To Combat Avian Influenza Spreading, USFWS Vaccinating, Releasing California Condors

The following is courtesy of the U.S. Fish and Wildlife Service:

Photo by K. Valverde/USFWS

The U.S. Fish and Wildlife Service’s Incident Command Team, in collaboration with partner agencies, continues to develop and implement conservation strategies to help California condors as Highly Pathogenic Avian Influenza (HPAI) spreads on the landscape during fall migration season.  

Incident Update 

Field Operations 

In the upcoming weeks of November, partners operating California condor release sites in northern, central and southern California will begin releasing the first HPAI vaccinated condors into the wild. The timing of the releases will continue to be dependent on the individual condor’s behavior and local weather conditions at the release site.   

Consistent with our previous report, the release birds have or will receive two 0.5ml doses of the vaccine, either as part of the trial or at the release site. The condors are being vaccinated by veterinarians licensed in the state according to approved site-specific plans. Based on trial results, we expect the vaccine will provide the birds some level of protection from mortality if exposed to the virus. 

Prior to expanding the use of the vaccine in captive and free-flying condors, the Service will (1) complete the current vaccine trial (2) evaluate changes in the level of antibodies in vaccinated condors, and (3) evaluate the condors in the Arizona/Utah population, which may have been previously exposed to the virus and survived, for antibodies. 

The Service would like to thank and acknowledge all partners whose contributions have assisted in implementing the vaccination trial and supporting our ability to take this step of releasing condors vaccinated for HPAI.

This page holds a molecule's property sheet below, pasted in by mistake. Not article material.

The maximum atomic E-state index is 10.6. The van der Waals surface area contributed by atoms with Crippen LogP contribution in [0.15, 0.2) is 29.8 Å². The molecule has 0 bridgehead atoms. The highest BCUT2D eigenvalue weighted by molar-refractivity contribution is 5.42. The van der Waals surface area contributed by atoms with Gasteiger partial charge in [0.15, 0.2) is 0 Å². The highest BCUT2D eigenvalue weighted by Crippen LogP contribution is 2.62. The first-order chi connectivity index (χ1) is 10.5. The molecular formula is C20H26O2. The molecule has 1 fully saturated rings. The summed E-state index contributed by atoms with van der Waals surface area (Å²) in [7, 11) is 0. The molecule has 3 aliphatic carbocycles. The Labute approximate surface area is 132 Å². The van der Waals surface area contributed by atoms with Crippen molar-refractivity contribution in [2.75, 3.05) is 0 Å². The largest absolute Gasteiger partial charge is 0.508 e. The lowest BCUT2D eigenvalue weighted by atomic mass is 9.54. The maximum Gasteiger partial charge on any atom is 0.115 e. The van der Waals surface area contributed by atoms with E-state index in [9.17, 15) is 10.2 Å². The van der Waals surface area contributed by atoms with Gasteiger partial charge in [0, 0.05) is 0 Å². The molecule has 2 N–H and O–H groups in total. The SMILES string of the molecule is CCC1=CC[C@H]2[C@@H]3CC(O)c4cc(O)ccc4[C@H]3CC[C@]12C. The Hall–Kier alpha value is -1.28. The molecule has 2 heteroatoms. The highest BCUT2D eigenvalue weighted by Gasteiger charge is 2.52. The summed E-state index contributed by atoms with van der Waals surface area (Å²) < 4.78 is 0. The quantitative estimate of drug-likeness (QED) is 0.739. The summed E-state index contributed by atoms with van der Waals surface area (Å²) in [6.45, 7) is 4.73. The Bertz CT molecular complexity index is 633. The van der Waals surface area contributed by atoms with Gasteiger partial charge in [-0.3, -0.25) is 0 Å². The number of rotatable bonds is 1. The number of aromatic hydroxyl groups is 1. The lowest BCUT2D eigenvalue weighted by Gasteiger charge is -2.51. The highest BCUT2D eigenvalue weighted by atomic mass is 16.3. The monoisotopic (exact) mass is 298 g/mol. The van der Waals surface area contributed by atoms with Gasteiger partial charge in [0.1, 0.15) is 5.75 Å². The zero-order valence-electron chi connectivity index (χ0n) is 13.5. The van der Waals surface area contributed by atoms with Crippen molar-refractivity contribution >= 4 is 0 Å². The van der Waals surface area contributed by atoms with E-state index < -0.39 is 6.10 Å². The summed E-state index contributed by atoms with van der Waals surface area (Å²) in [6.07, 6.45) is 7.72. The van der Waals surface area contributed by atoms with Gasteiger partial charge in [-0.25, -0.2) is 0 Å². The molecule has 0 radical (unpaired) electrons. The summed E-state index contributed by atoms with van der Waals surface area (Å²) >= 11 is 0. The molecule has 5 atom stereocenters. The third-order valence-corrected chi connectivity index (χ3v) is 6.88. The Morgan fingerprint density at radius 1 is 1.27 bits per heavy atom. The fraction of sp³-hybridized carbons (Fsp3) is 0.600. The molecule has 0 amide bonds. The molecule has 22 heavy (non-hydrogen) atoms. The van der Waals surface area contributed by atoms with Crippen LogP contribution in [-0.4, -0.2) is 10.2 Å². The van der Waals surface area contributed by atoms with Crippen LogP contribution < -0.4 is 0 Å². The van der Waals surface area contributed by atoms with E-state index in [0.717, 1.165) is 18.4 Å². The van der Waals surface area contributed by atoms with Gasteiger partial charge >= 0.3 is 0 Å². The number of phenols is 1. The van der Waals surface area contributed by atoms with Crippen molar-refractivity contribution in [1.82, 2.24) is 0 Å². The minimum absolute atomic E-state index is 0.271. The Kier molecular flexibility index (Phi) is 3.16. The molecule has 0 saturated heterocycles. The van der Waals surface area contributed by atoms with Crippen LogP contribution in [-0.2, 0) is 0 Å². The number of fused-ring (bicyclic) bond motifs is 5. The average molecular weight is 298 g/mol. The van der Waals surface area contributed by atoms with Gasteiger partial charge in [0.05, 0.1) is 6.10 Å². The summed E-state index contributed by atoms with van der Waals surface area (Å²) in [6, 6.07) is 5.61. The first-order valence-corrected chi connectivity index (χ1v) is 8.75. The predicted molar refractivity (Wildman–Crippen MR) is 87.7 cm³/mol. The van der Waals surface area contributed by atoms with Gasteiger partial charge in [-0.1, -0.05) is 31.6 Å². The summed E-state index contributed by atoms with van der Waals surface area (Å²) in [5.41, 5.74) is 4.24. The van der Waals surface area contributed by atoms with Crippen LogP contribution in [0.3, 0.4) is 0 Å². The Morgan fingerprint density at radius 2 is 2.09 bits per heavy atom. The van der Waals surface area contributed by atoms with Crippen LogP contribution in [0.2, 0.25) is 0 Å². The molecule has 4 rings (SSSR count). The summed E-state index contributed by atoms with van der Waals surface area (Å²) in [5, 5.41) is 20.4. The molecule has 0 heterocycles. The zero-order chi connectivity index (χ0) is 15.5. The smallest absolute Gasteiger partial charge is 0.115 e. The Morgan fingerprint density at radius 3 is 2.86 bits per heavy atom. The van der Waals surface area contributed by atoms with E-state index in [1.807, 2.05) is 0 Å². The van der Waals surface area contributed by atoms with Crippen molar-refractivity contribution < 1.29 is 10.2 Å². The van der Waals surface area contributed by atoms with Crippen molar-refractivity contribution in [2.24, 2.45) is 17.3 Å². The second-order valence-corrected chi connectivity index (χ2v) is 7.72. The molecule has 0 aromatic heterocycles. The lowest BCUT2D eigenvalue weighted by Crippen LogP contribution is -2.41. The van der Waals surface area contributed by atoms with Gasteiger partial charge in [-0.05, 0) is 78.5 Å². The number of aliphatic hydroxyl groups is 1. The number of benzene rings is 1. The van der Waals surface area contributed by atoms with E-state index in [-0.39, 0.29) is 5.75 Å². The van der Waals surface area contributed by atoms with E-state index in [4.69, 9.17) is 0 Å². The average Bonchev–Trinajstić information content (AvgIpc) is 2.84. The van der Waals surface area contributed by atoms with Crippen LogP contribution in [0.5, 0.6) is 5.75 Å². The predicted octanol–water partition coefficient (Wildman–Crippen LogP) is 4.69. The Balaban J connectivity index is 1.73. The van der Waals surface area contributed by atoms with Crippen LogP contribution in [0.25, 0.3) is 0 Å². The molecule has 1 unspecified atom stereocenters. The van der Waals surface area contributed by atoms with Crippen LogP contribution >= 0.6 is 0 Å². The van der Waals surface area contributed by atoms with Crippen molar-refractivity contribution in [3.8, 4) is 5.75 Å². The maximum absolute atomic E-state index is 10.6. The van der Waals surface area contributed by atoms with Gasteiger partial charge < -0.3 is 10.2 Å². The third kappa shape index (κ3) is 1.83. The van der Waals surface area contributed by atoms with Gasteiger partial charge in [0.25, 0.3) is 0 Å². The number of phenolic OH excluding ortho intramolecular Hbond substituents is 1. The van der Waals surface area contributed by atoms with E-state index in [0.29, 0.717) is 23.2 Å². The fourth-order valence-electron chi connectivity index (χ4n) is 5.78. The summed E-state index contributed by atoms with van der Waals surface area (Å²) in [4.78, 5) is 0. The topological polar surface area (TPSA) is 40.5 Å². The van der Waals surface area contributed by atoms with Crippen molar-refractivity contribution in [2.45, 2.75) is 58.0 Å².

California Condor Vaccination Trial (no change) 

Final analysis for the samples from Group 1 for condors are complete. USDA’s Southeast Poultry Lab conducted hemagglutination inhibition tests on serum samples collected 42 days after the vaccination. The samples were evaluated for antibody titers that are commonly used as surrogate markers against influenza and other pathogens. Final analysis of Group 2 is pending. 

Group 1 received a vaccination of 0.5ml on two occasions (initial injection and booster).  

  • Results show that 60% of the condors had titers that are expected to provide partial protection against mortality, while 10% of those birds had titers expected to provide protection against mortality. 

Group 2 received a single 1 ml dose vaccine. 

  • 10 condors completed vaccine administration. 
  • 10 condors have completed the 42-day trial period. 

Group 3 includes control birds. They will not receive vaccines, but blood samples were collected. 

Additional hemagglutination inhibition tests are being conducted to provide a better understanding on the duration the birds may be protected and to what extend from the currently circulating strain of HPAI.